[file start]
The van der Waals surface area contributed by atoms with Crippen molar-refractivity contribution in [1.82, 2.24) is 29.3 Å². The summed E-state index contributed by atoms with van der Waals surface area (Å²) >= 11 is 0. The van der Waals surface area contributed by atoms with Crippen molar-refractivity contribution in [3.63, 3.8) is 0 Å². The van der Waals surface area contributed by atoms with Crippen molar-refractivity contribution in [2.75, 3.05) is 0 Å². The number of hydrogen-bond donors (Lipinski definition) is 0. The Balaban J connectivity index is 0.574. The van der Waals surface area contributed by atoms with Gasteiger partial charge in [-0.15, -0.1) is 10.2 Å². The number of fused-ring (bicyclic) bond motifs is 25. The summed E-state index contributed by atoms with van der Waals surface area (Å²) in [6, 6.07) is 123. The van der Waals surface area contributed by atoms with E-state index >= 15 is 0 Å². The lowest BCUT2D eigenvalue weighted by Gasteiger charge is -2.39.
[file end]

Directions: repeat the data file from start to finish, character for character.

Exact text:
The van der Waals surface area contributed by atoms with Crippen molar-refractivity contribution in [1.82, 2.24) is 29.3 Å². The summed E-state index contributed by atoms with van der Waals surface area (Å²) >= 11 is 0. The van der Waals surface area contributed by atoms with Crippen molar-refractivity contribution in [3.63, 3.8) is 0 Å². The van der Waals surface area contributed by atoms with Crippen molar-refractivity contribution in [2.75, 3.05) is 0 Å². The number of hydrogen-bond donors (Lipinski definition) is 0. The Balaban J connectivity index is 0.574. The van der Waals surface area contributed by atoms with Gasteiger partial charge in [-0.15, -0.1) is 10.2 Å². The number of fused-ring (bicyclic) bond motifs is 25. The summed E-state index contributed by atoms with van der Waals surface area (Å²) in [6, 6.07) is 123. The van der Waals surface area contributed by atoms with E-state index >= 15 is 0 Å². The lowest BCUT2D eigenvalue weighted by Gasteiger charge is -2.39.